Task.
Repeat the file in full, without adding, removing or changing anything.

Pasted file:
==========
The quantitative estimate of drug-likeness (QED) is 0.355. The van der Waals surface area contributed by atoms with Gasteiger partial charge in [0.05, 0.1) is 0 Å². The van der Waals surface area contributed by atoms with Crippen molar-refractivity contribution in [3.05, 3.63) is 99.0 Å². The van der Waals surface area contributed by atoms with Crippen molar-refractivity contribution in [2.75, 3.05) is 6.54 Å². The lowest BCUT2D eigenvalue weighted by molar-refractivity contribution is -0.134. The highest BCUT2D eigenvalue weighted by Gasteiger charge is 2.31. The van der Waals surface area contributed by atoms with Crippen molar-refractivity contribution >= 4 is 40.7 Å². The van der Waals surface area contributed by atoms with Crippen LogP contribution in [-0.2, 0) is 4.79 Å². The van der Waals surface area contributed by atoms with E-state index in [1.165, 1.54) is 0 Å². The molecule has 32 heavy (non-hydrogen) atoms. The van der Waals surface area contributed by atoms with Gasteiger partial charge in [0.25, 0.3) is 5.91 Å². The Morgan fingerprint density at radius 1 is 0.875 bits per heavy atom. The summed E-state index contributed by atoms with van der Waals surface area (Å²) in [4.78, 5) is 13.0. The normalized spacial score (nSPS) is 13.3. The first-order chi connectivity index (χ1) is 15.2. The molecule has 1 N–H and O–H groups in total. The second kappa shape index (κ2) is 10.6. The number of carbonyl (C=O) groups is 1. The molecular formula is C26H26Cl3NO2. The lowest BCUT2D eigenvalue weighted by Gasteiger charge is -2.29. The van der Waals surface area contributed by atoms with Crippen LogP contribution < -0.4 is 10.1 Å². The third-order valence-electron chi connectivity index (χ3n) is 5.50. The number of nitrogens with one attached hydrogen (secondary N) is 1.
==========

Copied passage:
The quantitative estimate of drug-likeness (QED) is 0.355. The van der Waals surface area contributed by atoms with Gasteiger partial charge in [0.05, 0.1) is 0 Å². The van der Waals surface area contributed by atoms with Crippen molar-refractivity contribution in [3.05, 3.63) is 99.0 Å². The van der Waals surface area contributed by atoms with Crippen molar-refractivity contribution in [2.75, 3.05) is 6.54 Å². The lowest BCUT2D eigenvalue weighted by molar-refractivity contribution is -0.134. The highest BCUT2D eigenvalue weighted by Gasteiger charge is 2.31. The van der Waals surface area contributed by atoms with Crippen molar-refractivity contribution >= 4 is 40.7 Å². The van der Waals surface area contributed by atoms with Crippen LogP contribution in [-0.2, 0) is 4.79 Å². The van der Waals surface area contributed by atoms with E-state index in [1.165, 1.54) is 0 Å². The molecule has 32 heavy (non-hydrogen) atoms. The van der Waals surface area contributed by atoms with Gasteiger partial charge in [0.25, 0.3) is 5.91 Å². The Morgan fingerprint density at radius 1 is 0.875 bits per heavy atom. The summed E-state index contributed by atoms with van der Waals surface area (Å²) in [4.78, 5) is 13.0. The normalized spacial score (nSPS) is 13.3. The first-order chi connectivity index (χ1) is 15.2. The molecule has 1 N–H and O–H groups in total. The second kappa shape index (κ2) is 10.6. The number of carbonyl (C=O) groups is 1. The molecular formula is C26H26Cl3NO2. The lowest BCUT2D eigenvalue weighted by Gasteiger charge is -2.29. The van der Waals surface area contributed by atoms with Crippen LogP contribution < -0.4 is 10.1 Å². The third-order valence-electron chi connectivity index (χ3n) is 5.50. The number of nitrogens with one attached hydrogen (secondary N) is 1.